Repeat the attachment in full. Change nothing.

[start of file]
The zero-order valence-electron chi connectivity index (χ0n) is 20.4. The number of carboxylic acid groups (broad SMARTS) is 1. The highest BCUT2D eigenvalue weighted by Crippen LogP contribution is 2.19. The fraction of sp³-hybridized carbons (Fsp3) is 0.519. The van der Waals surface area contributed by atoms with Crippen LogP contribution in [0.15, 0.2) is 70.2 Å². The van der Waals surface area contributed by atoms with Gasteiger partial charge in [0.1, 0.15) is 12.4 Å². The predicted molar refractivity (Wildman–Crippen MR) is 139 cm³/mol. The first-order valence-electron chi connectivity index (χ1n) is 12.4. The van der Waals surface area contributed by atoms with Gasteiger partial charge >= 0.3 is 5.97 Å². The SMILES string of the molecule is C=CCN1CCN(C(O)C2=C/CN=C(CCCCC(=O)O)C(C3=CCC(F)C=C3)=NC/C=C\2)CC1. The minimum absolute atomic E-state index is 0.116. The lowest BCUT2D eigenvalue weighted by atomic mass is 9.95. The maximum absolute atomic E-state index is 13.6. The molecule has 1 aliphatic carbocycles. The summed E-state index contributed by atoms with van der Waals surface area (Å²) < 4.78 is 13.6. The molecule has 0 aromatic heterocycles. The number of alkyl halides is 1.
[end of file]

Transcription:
The zero-order valence-electron chi connectivity index (χ0n) is 20.4. The number of carboxylic acid groups (broad SMARTS) is 1. The highest BCUT2D eigenvalue weighted by Crippen LogP contribution is 2.19. The fraction of sp³-hybridized carbons (Fsp3) is 0.519. The van der Waals surface area contributed by atoms with Crippen LogP contribution in [0.15, 0.2) is 70.2 Å². The van der Waals surface area contributed by atoms with Gasteiger partial charge in [0.1, 0.15) is 12.4 Å². The predicted molar refractivity (Wildman–Crippen MR) is 139 cm³/mol. The first-order valence-electron chi connectivity index (χ1n) is 12.4. The van der Waals surface area contributed by atoms with Gasteiger partial charge >= 0.3 is 5.97 Å². The SMILES string of the molecule is C=CCN1CCN(C(O)C2=C/CN=C(CCCCC(=O)O)C(C3=CCC(F)C=C3)=NC/C=C\2)CC1. The minimum absolute atomic E-state index is 0.116. The lowest BCUT2D eigenvalue weighted by atomic mass is 9.95. The maximum absolute atomic E-state index is 13.6. The molecule has 1 aliphatic carbocycles. The summed E-state index contributed by atoms with van der Waals surface area (Å²) < 4.78 is 13.6. The molecule has 0 aromatic heterocycles. The number of alkyl halides is 1.